If you’re a life sciences researcher wondering where your PhD could take you, have a look at the above infographic created by Jessica Polka for The American Society for Cell Biology. It’s based on US data, but paints a similar (although, to quote the infographic’s author, “not as dire”), picture as previous UK reports: perhaps surprisingly, most Biology PhDs end up working outside of academic research.
Archive for January, 2015
These workshops will introduce you to the employability skills that are required in today’s workplace and provide opportunities for you to develop and practice these skills. They will also demonstrate the transferable nature of the research skills you have acquired during your PhD, from an employer’s perspective. In the process you will gain a better understanding of the UK labour market, meet and network with potential employers and find out about career paths in a range of sectors. For more information about the range of workshops available please follow this link: http://courses.grad.ucl.ac.uk/course-details.pht?course_ID=928
Group Exercises and Assessment Centres with Teach First
20th January 2015 from 14:00 to 16:00
Do you want the opportunity to understand more about how to demonstrate key employability skills such as teamwork, communication and organisational skills to an employer? Employers value these skills and they often use assessment centres in order to assess them. However, Assessment Centres are the point where candidates often slip up in the recruitment process. This workshop will give you the chance to try some exercises and help you to navigate the tricky points of demonstrating your skills in an assessed exercise.
• Deepen your understanding of the behaviours that employers typically look for throughout the recruitment process and, in particular, within assessment centres
• Understand why assessment centres are used by employers in their recruitment processes
• Develop familiarity with exercises and tests that may be used during an assessment centre to maximise your performance on the day, particularly regarding group assessment exercises
• Gain the tools to evaluate your readiness for an assessment centre and those areas where you need to further develop your skills
Research Students book here
Research Staff book here
Banking, Finance & Economics Sector: Employer Fair and one-to-one sessions for PhDs and Researchers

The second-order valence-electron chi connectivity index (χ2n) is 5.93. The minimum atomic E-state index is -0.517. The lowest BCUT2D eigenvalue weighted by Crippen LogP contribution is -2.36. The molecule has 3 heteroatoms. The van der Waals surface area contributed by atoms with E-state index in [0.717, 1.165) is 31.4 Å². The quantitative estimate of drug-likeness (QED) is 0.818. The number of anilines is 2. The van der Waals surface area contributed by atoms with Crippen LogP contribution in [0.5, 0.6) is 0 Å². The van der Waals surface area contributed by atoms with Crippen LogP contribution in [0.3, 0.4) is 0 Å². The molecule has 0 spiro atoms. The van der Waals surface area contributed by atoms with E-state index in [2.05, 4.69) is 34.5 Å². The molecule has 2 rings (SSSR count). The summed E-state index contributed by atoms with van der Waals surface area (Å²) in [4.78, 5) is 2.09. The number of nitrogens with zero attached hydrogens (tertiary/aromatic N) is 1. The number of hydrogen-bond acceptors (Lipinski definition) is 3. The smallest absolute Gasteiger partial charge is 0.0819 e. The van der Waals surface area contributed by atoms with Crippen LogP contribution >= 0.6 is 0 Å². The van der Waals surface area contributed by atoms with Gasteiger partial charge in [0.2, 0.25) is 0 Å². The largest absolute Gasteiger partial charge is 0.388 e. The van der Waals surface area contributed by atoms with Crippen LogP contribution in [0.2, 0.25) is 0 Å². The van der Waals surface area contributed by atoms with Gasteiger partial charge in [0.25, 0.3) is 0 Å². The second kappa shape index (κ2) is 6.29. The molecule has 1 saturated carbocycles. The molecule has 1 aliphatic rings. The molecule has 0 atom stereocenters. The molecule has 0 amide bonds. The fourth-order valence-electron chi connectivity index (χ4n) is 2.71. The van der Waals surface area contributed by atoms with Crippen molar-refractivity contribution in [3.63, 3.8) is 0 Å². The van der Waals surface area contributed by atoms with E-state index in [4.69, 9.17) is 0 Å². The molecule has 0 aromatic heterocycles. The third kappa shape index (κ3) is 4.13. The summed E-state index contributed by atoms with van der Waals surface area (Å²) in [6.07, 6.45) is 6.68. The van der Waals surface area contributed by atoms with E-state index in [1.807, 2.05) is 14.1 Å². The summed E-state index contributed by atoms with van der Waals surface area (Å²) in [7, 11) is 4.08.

27th January 2015 from 11:00 to 16:00
The aim of this event is to help PhD and other research students with their career planning by providing an opportunity to meet employers from the Financial Services & Economics sector.
The event will begin with an intimate fair which will have a few select organisations. Many of the employers present will be PhD holders themselves. The fair will be followed by one-to-one sessions that will allow you to discuss any questions you might have in further detail with a specific employer on a one on one basis.
Ernst & Young
To find out more information about the companies attending go to: http://courses.grad.ucl.ac.uk/course-details.pht?course_ID=2361
Research Students book here
Research Staff book here
Last month saw the publication of Getting the First Lecturing Job. Careers experts, including UCL’s very own Dr Calum Leckie, surveyed academic staff across 22 UK universities and several research disciplines to gather information on what’s needed to make the jump from early-career researcher to lecturer. The resulting report provides valuable insight into how academic employers think, with quotes on topics ranging from the value of teaching experience to the potential challenges of career breaks. It’s well worth reading the full 57-page version when you have time, but we’ve summarised the main points below.
Research, research, research
Unsurprisingly, demonstrating an “independent research profile” emerged as key to obtaining a lectureship. But quite what that means depends upon the discipline. Academics from the biological and physical sciences are likely to expect potential lecturer candidates to have publications in high quality journals, and to provide evidence that they can win funding through independent fellowships or joint grant applications with senior researchers. There are fewer opportunities in the arts and humanities to gain publications and funding, and this is reflected in a lower expectation for these achievements in lecturer candidates. However, publications and book deals are still desirable.